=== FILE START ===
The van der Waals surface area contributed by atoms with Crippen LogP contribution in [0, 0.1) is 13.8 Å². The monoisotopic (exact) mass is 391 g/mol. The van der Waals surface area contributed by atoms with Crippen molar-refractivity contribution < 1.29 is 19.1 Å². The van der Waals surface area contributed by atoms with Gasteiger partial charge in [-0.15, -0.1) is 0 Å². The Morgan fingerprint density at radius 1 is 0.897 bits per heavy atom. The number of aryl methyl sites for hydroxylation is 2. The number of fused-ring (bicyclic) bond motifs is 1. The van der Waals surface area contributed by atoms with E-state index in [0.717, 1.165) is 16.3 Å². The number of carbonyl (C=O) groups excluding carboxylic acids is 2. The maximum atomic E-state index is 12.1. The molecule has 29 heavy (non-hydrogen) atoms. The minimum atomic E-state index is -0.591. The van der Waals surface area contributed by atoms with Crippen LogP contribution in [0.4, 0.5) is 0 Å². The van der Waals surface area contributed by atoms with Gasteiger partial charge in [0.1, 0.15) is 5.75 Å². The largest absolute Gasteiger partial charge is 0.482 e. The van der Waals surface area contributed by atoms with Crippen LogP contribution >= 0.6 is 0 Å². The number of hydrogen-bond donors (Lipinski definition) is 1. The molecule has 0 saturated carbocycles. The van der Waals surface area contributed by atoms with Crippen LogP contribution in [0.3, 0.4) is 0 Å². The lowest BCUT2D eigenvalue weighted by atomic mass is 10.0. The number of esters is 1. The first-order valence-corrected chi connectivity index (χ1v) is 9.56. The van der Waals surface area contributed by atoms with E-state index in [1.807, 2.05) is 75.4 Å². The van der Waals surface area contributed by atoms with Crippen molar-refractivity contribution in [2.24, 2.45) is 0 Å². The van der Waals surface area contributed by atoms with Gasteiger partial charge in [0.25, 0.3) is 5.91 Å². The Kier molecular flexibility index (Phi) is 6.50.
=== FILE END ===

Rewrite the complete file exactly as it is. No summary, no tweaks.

The van der Waals surface area contributed by atoms with Crippen LogP contribution in [0, 0.1) is 13.8 Å². The monoisotopic (exact) mass is 391 g/mol. The van der Waals surface area contributed by atoms with Crippen molar-refractivity contribution < 1.29 is 19.1 Å². The van der Waals surface area contributed by atoms with Gasteiger partial charge in [-0.15, -0.1) is 0 Å². The Morgan fingerprint density at radius 1 is 0.897 bits per heavy atom. The number of aryl methyl sites for hydroxylation is 2. The number of fused-ring (bicyclic) bond motifs is 1. The van der Waals surface area contributed by atoms with E-state index in [0.717, 1.165) is 16.3 Å². The number of carbonyl (C=O) groups excluding carboxylic acids is 2. The maximum atomic E-state index is 12.1. The molecule has 29 heavy (non-hydrogen) atoms. The minimum atomic E-state index is -0.591. The van der Waals surface area contributed by atoms with Crippen LogP contribution in [0.4, 0.5) is 0 Å². The van der Waals surface area contributed by atoms with Gasteiger partial charge in [0.1, 0.15) is 5.75 Å². The largest absolute Gasteiger partial charge is 0.482 e. The van der Waals surface area contributed by atoms with Crippen LogP contribution >= 0.6 is 0 Å². The number of hydrogen-bond donors (Lipinski definition) is 1. The molecule has 0 saturated carbocycles. The van der Waals surface area contributed by atoms with Crippen LogP contribution in [0.3, 0.4) is 0 Å². The lowest BCUT2D eigenvalue weighted by atomic mass is 10.0. The number of esters is 1. The first-order valence-corrected chi connectivity index (χ1v) is 9.56. The van der Waals surface area contributed by atoms with E-state index in [1.807, 2.05) is 75.4 Å². The van der Waals surface area contributed by atoms with Crippen molar-refractivity contribution in [2.24, 2.45) is 0 Å². The van der Waals surface area contributed by atoms with Gasteiger partial charge in [0.25, 0.3) is 5.91 Å². The Kier molecular flexibility index (Phi) is 6.50.